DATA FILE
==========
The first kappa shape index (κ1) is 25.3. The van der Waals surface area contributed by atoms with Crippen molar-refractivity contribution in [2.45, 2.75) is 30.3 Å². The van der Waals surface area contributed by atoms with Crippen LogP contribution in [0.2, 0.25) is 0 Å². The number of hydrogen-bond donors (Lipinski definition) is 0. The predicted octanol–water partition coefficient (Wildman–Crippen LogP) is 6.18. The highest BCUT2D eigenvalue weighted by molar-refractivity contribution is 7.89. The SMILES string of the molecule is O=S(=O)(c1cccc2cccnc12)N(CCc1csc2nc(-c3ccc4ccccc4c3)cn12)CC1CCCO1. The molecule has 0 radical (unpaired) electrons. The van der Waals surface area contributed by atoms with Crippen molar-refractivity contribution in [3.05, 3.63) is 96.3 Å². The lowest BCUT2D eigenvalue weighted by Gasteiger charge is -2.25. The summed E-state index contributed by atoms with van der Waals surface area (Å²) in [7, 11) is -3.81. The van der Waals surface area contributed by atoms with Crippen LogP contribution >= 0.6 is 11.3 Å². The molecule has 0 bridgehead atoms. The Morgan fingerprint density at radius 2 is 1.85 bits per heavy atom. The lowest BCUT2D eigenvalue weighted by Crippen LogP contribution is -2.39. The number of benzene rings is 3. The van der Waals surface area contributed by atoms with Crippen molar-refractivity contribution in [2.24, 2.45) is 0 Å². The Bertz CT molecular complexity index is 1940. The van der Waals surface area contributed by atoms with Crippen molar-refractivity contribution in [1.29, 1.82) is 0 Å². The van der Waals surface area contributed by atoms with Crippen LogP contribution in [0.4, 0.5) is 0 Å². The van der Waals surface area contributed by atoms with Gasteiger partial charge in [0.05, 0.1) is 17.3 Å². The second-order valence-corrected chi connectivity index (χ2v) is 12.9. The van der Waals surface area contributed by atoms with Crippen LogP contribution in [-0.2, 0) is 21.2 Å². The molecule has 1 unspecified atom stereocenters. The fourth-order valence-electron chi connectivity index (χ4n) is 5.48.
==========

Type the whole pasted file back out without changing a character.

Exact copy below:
The first kappa shape index (κ1) is 25.3. The van der Waals surface area contributed by atoms with Crippen molar-refractivity contribution in [2.45, 2.75) is 30.3 Å². The van der Waals surface area contributed by atoms with Crippen LogP contribution in [0.2, 0.25) is 0 Å². The number of hydrogen-bond donors (Lipinski definition) is 0. The predicted octanol–water partition coefficient (Wildman–Crippen LogP) is 6.18. The highest BCUT2D eigenvalue weighted by molar-refractivity contribution is 7.89. The SMILES string of the molecule is O=S(=O)(c1cccc2cccnc12)N(CCc1csc2nc(-c3ccc4ccccc4c3)cn12)CC1CCCO1. The molecule has 0 radical (unpaired) electrons. The van der Waals surface area contributed by atoms with Crippen molar-refractivity contribution in [3.05, 3.63) is 96.3 Å². The lowest BCUT2D eigenvalue weighted by Gasteiger charge is -2.25. The summed E-state index contributed by atoms with van der Waals surface area (Å²) in [7, 11) is -3.81. The van der Waals surface area contributed by atoms with Crippen LogP contribution >= 0.6 is 11.3 Å². The molecule has 0 bridgehead atoms. The Morgan fingerprint density at radius 2 is 1.85 bits per heavy atom. The lowest BCUT2D eigenvalue weighted by Crippen LogP contribution is -2.39. The number of benzene rings is 3. The van der Waals surface area contributed by atoms with Crippen molar-refractivity contribution in [2.24, 2.45) is 0 Å². The Bertz CT molecular complexity index is 1940. The van der Waals surface area contributed by atoms with Crippen molar-refractivity contribution in [1.29, 1.82) is 0 Å². The van der Waals surface area contributed by atoms with Crippen LogP contribution in [0.4, 0.5) is 0 Å². The van der Waals surface area contributed by atoms with Gasteiger partial charge in [0.05, 0.1) is 17.3 Å². The second-order valence-corrected chi connectivity index (χ2v) is 12.9. The van der Waals surface area contributed by atoms with Crippen LogP contribution in [-0.2, 0) is 21.2 Å². The molecule has 1 unspecified atom stereocenters. The fourth-order valence-electron chi connectivity index (χ4n) is 5.48.